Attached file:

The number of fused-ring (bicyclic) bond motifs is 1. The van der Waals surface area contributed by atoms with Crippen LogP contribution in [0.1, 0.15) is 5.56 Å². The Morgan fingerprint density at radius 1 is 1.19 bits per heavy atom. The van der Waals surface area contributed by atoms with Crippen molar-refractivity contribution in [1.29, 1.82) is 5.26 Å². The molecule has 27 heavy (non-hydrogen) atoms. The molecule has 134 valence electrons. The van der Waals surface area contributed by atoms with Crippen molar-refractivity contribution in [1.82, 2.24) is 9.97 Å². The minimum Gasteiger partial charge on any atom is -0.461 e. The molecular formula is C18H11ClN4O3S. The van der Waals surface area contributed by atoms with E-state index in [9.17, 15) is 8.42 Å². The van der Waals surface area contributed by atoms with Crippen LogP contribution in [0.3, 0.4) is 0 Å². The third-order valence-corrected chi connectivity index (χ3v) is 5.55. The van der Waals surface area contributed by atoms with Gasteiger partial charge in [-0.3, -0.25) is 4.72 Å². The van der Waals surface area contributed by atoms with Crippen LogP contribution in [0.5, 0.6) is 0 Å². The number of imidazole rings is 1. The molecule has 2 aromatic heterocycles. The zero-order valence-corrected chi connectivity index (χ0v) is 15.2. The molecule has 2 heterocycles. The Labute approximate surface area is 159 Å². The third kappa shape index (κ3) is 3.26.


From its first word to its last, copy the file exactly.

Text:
The number of fused-ring (bicyclic) bond motifs is 1. The van der Waals surface area contributed by atoms with Crippen LogP contribution in [0.1, 0.15) is 5.56 Å². The Morgan fingerprint density at radius 1 is 1.19 bits per heavy atom. The van der Waals surface area contributed by atoms with Crippen molar-refractivity contribution in [1.29, 1.82) is 5.26 Å². The molecule has 27 heavy (non-hydrogen) atoms. The molecule has 134 valence electrons. The van der Waals surface area contributed by atoms with Crippen molar-refractivity contribution in [1.82, 2.24) is 9.97 Å². The minimum Gasteiger partial charge on any atom is -0.461 e. The molecular formula is C18H11ClN4O3S. The van der Waals surface area contributed by atoms with E-state index in [9.17, 15) is 8.42 Å². The van der Waals surface area contributed by atoms with Crippen LogP contribution in [0.3, 0.4) is 0 Å². The third-order valence-corrected chi connectivity index (χ3v) is 5.55. The van der Waals surface area contributed by atoms with Gasteiger partial charge in [-0.3, -0.25) is 4.72 Å². The van der Waals surface area contributed by atoms with Crippen LogP contribution in [0.5, 0.6) is 0 Å². The number of imidazole rings is 1. The molecule has 2 aromatic heterocycles. The zero-order valence-corrected chi connectivity index (χ0v) is 15.2. The molecule has 2 heterocycles. The Labute approximate surface area is 159 Å². The third kappa shape index (κ3) is 3.26.